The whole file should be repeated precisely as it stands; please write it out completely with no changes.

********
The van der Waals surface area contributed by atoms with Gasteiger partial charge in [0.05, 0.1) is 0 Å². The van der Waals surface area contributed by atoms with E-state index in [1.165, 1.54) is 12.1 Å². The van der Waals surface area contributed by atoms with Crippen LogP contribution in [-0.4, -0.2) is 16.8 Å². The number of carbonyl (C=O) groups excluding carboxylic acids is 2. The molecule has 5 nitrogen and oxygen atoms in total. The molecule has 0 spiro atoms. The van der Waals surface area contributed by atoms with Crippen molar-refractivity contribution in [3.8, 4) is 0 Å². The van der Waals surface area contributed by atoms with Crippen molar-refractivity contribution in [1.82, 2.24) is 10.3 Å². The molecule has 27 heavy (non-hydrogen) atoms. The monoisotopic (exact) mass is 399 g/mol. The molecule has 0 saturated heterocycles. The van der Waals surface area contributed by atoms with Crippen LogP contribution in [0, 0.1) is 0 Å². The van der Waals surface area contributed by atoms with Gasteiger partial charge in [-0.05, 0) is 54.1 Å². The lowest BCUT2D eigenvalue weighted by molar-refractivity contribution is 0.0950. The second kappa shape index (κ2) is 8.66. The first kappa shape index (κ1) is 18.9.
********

The van der Waals surface area contributed by atoms with Gasteiger partial charge in [0.05, 0.1) is 0 Å². The van der Waals surface area contributed by atoms with E-state index in [1.165, 1.54) is 12.1 Å². The van der Waals surface area contributed by atoms with Crippen LogP contribution in [-0.4, -0.2) is 16.8 Å². The number of carbonyl (C=O) groups excluding carboxylic acids is 2. The molecule has 5 nitrogen and oxygen atoms in total. The molecule has 0 spiro atoms. The van der Waals surface area contributed by atoms with Crippen molar-refractivity contribution in [3.8, 4) is 0 Å². The van der Waals surface area contributed by atoms with Crippen molar-refractivity contribution in [1.82, 2.24) is 10.3 Å². The molecule has 27 heavy (non-hydrogen) atoms. The monoisotopic (exact) mass is 399 g/mol. The molecule has 0 saturated heterocycles. The van der Waals surface area contributed by atoms with Crippen LogP contribution in [0, 0.1) is 0 Å². The van der Waals surface area contributed by atoms with Gasteiger partial charge in [-0.05, 0) is 54.1 Å². The lowest BCUT2D eigenvalue weighted by molar-refractivity contribution is 0.0950. The second kappa shape index (κ2) is 8.66. The first kappa shape index (κ1) is 18.9.